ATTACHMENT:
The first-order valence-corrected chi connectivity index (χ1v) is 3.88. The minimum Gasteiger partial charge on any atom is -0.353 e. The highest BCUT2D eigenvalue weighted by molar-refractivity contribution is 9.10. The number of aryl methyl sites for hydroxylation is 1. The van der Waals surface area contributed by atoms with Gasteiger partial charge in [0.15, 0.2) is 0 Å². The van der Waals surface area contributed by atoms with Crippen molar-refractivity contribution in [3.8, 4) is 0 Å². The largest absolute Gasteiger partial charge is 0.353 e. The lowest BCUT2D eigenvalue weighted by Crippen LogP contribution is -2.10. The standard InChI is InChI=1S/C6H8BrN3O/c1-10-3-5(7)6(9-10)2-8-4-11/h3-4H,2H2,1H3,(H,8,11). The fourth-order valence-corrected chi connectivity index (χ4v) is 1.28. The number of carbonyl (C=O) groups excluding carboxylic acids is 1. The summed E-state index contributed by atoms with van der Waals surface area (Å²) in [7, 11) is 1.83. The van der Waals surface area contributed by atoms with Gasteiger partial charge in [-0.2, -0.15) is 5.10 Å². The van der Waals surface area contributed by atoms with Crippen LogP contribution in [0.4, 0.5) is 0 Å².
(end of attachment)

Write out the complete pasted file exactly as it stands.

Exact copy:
The first-order valence-corrected chi connectivity index (χ1v) is 3.88. The minimum Gasteiger partial charge on any atom is -0.353 e. The highest BCUT2D eigenvalue weighted by molar-refractivity contribution is 9.10. The number of aryl methyl sites for hydroxylation is 1. The van der Waals surface area contributed by atoms with Gasteiger partial charge in [0.15, 0.2) is 0 Å². The van der Waals surface area contributed by atoms with Crippen molar-refractivity contribution in [3.8, 4) is 0 Å². The largest absolute Gasteiger partial charge is 0.353 e. The lowest BCUT2D eigenvalue weighted by Crippen LogP contribution is -2.10. The standard InChI is InChI=1S/C6H8BrN3O/c1-10-3-5(7)6(9-10)2-8-4-11/h3-4H,2H2,1H3,(H,8,11). The fourth-order valence-corrected chi connectivity index (χ4v) is 1.28. The number of carbonyl (C=O) groups excluding carboxylic acids is 1. The summed E-state index contributed by atoms with van der Waals surface area (Å²) in [7, 11) is 1.83. The van der Waals surface area contributed by atoms with Gasteiger partial charge in [-0.2, -0.15) is 5.10 Å². The van der Waals surface area contributed by atoms with Crippen LogP contribution in [0.4, 0.5) is 0 Å².